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Prefrosh should know more about eating clubs

Ah, the eating clubs, that uniquely Princeton institution; those sleek, elegant buildings that are the destination of a stately pilgrimage by a huge portion of Princeton Tigers every Thursday, every Saturday and some Fridays too. The eating clubs are tucked neatly out of the way on Prospect Avenue but they loom large in the collective consciousness. They dominate the social scene and whether you decide to join one or you decide to opt out of the system, every Princetonian has to deal with the eating clubs at some point. Keeping that in mind, I think it is important to think about how the eating clubs might appear to prospective students.

One major problem is that many prefrosh do not know anything about the eating clubs at all. As one naïve prospective student put it, “I know nothing beyond the fact that eating clubs are social groups.” This reaction is not all that uncommon, and this is concerning. The eating clubs play a large enough role on campus that you ought to have a good understanding of them before you commit to Princeton.

With costs that are frequently prohibitively expensive (although the Financial Aid Office does help some students with that) and the tradition of bickering to get in (although some clubs allow you to just sign in), the eating clubs are often the target of severe criticism. They have been accused of discouraging low-income students from coming to Princeton: Princeton is the Iviest of the Ivies and the eating clubs are the Iviest institution of all. A culture so defined by wealth and status might not seem accessible to prospective low-income students. Even if low-income students may be able to join a club with the help of financial aid, they might not feel they have a place in the hyper-privileged culture represented by the eating clubs. After talking to a few recently admitted students, I found that this year’s prefrosh who are already familiar with the clubs are already starting to stake out positions on the issue. One skeptical prefrosh told me, “I’m not interested in joining an elitist exclusionary group.” Although that particular student wasn’t turned away from Princeton by the fact that our social scene can come across as “elitist and exclusionary,” other prospective students might be. If you are not interested in selectiveness in your social life, you might decide not to even apply to Princeton. Although the reality of the eating clubs might differ from their posh appearance, an unwelcoming image is damaging enough.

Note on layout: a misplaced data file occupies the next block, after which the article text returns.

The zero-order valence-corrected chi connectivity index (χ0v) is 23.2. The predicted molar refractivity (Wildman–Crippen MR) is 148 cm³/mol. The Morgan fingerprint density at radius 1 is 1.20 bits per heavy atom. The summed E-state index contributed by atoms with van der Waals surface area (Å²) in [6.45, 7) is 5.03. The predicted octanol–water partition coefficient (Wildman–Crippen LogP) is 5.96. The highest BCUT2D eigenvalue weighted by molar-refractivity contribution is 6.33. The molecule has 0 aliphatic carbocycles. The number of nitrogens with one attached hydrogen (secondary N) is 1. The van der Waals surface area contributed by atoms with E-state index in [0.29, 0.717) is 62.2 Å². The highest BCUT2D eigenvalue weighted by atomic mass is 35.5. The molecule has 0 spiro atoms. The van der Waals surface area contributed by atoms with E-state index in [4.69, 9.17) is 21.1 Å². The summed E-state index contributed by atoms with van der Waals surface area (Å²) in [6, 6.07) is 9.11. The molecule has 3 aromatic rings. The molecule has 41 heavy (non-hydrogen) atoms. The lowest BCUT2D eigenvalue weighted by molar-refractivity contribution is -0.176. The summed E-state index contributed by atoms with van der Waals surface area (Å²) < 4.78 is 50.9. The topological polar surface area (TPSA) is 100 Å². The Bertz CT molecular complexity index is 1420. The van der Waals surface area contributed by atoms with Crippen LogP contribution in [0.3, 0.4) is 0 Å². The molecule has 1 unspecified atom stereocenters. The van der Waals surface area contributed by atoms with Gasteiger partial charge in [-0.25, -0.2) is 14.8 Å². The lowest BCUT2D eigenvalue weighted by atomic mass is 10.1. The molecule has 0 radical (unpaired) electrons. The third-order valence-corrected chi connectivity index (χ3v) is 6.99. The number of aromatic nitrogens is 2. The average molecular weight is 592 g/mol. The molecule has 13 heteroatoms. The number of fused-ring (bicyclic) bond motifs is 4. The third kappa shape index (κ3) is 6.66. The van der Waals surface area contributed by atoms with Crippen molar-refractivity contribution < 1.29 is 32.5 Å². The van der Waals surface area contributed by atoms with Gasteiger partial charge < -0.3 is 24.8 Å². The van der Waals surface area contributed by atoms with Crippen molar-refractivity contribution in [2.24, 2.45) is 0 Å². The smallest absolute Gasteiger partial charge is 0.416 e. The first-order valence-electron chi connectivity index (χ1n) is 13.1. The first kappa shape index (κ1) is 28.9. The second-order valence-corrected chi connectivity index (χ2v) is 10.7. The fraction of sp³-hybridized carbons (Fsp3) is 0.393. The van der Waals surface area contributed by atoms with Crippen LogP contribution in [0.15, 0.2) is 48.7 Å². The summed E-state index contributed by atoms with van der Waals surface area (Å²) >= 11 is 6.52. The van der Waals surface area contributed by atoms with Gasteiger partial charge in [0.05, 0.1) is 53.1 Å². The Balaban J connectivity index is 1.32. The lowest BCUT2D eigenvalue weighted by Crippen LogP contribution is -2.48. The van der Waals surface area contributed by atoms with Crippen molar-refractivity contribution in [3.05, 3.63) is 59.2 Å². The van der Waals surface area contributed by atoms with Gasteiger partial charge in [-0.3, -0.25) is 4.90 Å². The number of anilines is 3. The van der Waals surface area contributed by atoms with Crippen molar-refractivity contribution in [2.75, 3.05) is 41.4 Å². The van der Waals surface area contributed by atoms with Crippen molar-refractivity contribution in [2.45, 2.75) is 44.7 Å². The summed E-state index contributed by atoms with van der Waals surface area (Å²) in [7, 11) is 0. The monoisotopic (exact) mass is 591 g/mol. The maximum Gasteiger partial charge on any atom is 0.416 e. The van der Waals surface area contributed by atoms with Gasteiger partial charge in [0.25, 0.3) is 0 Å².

Of course, the flip side of the argument is that the eating clubs’ mystique and air of exclusivity might actually attract other students. Another prospective student told me, “I plan on joining one of the more selective [eating clubs].” It seems, then, that in some cases, the idea of a hard-to-get-into social club might actually be a draw. That raises the question of what sort of students we are attracting to Princeton. Because Princeton is in the Ivy League, it is undeniable that at least some students will be drawn to it primarily for its exclusivity. There is something about knowing you are special enough to get in that many might find appealing. The eating clubs merely take it to the next level — if you are someone who is searching for exclusivity, they can provide an additional layer of it even within one of the nation’s most elite schools.

The fact that these students had opinions on it in the first place is a good start given that many prefrosh don’t know anything about the eating clubs. The crucial thing is that students learn more about them before they choose Princeton. As an upperclassman, you will have to choose either to join a club or to buck the tradition. Either way you will be shaping your social life in relation to the clubs. Because of this, prefrosh need to be well-informed about our idiosyncratic dining and social system. An open, frank discussion of the clubs might also help alleviate worries of exclusivity: something especially pertinent to keep in mind as Preview approaches. Hopefully, more transparency about the whole process might help students make more informed decisions about where they go to college, Princeton or elsewhere.

Zeena Mubarak is a freshman from Fairfax, Va. She can be reached at

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